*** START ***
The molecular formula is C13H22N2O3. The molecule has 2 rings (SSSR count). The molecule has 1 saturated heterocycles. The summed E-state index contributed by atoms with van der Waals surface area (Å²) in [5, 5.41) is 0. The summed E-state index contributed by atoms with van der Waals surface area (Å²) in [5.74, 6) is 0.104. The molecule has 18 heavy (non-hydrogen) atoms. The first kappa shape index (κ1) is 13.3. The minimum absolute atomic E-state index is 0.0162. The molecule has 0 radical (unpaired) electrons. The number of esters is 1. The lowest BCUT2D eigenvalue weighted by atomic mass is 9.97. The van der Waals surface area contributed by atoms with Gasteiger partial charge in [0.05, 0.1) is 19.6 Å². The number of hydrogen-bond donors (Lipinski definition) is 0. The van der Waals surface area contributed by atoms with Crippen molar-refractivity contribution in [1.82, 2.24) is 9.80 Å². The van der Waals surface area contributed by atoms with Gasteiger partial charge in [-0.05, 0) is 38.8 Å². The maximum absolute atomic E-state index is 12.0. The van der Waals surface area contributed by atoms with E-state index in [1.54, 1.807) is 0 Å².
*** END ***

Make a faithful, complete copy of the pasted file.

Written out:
The molecular formula is C13H22N2O3. The molecule has 2 rings (SSSR count). The molecule has 1 saturated heterocycles. The summed E-state index contributed by atoms with van der Waals surface area (Å²) in [5, 5.41) is 0. The summed E-state index contributed by atoms with van der Waals surface area (Å²) in [5.74, 6) is 0.104. The molecule has 18 heavy (non-hydrogen) atoms. The first kappa shape index (κ1) is 13.3. The minimum absolute atomic E-state index is 0.0162. The molecule has 0 radical (unpaired) electrons. The number of esters is 1. The lowest BCUT2D eigenvalue weighted by atomic mass is 9.97. The van der Waals surface area contributed by atoms with Gasteiger partial charge in [0.05, 0.1) is 19.6 Å². The number of hydrogen-bond donors (Lipinski definition) is 0. The van der Waals surface area contributed by atoms with Crippen molar-refractivity contribution in [1.82, 2.24) is 9.80 Å². The van der Waals surface area contributed by atoms with Gasteiger partial charge in [-0.05, 0) is 38.8 Å². The maximum absolute atomic E-state index is 12.0. The van der Waals surface area contributed by atoms with E-state index in [1.54, 1.807) is 0 Å².